Today's moviegoers and critics generally consider some Hollywood products--even some blockbusters--to be legitimate works of art. But during the first half century of motion pictures very few Americans would have thought to call an American movie "art." Up through the 1950s, American movies were regarded as a form of popular, even lower-class, entertainment. By the 1960s and 1970s, however, viewers were regularly judging Hollywood films by artistic criteria previously applied only to high art forms. In Hollywood Highbrow, Shyon Baumann for the first time tells how social and cultural forces radically changed the public's perceptions of American movies just as those forces were radically changing the movies themselves.
The development in the United States of an appreciation of film as an art was, Baumann shows, the product of large changes in Hollywood and American society as a whole. With the postwar rise of television, American movie audiences shrank dramatically and Hollywood responded by appealing to richer and more educated viewers. Around the same time, European ideas about the director as artist, an easing of censorship, and the development of art-house cinemas, film festivals, and the academic field of film studies encouraged the idea that some American movies--and not just European ones--deserved to be considered art.
"Hollywood Highbrow: From Entertainment to Art is an important contribution to many disciplines: sociology of art and cinema, political economy of culture, American studies, cultural studies, even marketing, and, of course, film studies."--Yves LaBerge, Canadian Journal of Sociology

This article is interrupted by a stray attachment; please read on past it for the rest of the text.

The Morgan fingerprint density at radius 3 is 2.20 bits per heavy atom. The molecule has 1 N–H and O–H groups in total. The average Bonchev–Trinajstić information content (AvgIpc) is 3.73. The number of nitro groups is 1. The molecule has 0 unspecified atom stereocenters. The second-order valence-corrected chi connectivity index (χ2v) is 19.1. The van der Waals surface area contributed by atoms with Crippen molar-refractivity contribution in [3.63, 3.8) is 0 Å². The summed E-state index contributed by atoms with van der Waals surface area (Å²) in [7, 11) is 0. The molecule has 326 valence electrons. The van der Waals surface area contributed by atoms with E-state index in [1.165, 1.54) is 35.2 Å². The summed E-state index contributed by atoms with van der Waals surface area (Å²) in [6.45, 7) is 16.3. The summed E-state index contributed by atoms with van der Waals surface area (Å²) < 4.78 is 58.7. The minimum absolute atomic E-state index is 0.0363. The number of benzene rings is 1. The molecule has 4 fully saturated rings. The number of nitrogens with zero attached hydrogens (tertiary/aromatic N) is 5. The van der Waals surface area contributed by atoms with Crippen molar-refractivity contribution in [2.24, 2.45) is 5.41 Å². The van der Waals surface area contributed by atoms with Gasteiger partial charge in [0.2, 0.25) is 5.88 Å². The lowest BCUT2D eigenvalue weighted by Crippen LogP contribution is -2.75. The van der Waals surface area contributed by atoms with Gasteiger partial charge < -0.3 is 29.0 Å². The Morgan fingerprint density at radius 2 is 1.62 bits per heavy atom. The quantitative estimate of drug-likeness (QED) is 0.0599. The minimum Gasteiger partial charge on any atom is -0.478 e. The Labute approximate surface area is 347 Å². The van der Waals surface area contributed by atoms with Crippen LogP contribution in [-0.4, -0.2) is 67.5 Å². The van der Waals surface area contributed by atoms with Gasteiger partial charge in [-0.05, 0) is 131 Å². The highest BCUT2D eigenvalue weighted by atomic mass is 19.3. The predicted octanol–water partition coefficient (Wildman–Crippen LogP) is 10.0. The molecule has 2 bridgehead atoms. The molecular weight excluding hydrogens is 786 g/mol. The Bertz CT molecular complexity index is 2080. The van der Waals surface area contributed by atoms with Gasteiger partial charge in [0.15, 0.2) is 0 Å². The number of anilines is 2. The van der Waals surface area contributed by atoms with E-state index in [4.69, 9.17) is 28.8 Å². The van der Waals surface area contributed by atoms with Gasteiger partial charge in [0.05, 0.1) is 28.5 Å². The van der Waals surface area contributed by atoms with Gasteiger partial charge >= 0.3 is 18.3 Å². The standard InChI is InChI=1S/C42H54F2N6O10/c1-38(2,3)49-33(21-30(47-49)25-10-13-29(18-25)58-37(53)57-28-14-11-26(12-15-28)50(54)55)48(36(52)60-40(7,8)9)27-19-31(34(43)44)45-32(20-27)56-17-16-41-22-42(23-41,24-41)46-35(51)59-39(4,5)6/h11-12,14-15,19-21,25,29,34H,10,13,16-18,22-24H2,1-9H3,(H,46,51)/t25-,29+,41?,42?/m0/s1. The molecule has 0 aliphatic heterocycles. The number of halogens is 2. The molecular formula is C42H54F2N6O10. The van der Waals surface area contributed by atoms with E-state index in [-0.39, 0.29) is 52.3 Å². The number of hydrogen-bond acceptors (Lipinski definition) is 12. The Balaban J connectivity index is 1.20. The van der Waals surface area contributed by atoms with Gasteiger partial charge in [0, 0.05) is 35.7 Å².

"What is perhaps most remarkable about Hollywood Highbrow is how it successfully synthesizes various causal explanations for how and why objects become culturally valorized. Here, Baumann presents an in-depth examination of how cultural hierarchies change, conceptualizing cultural hierarchies as mulitcausal 'processes'."--International Review of Modern Sociology
"In sum, I strongly encourage scholars of cultural phenomena to read this fine text. It is a clear and through presentation of an extremely complicated process, and so it should satisfy the interest of both experts and their students and colleagues. The book establishes a high place for Baumann among the new generation of scholars of culture, and I highly recommend it."--Jennifer C. Lena, American Journal of Sociology
"Hollywood Highbrow is a fine account of the process by which Americans came to view film as an art form. The book will be of great interest both to historians of film and to sociologists interested in how certain cultural products become respected and prestigious. Shyon Baumann is the first to address these issues broadly for the case of American film. He writes engagingly and the book is a good read."--Paul J. DiMaggio, Princeton University
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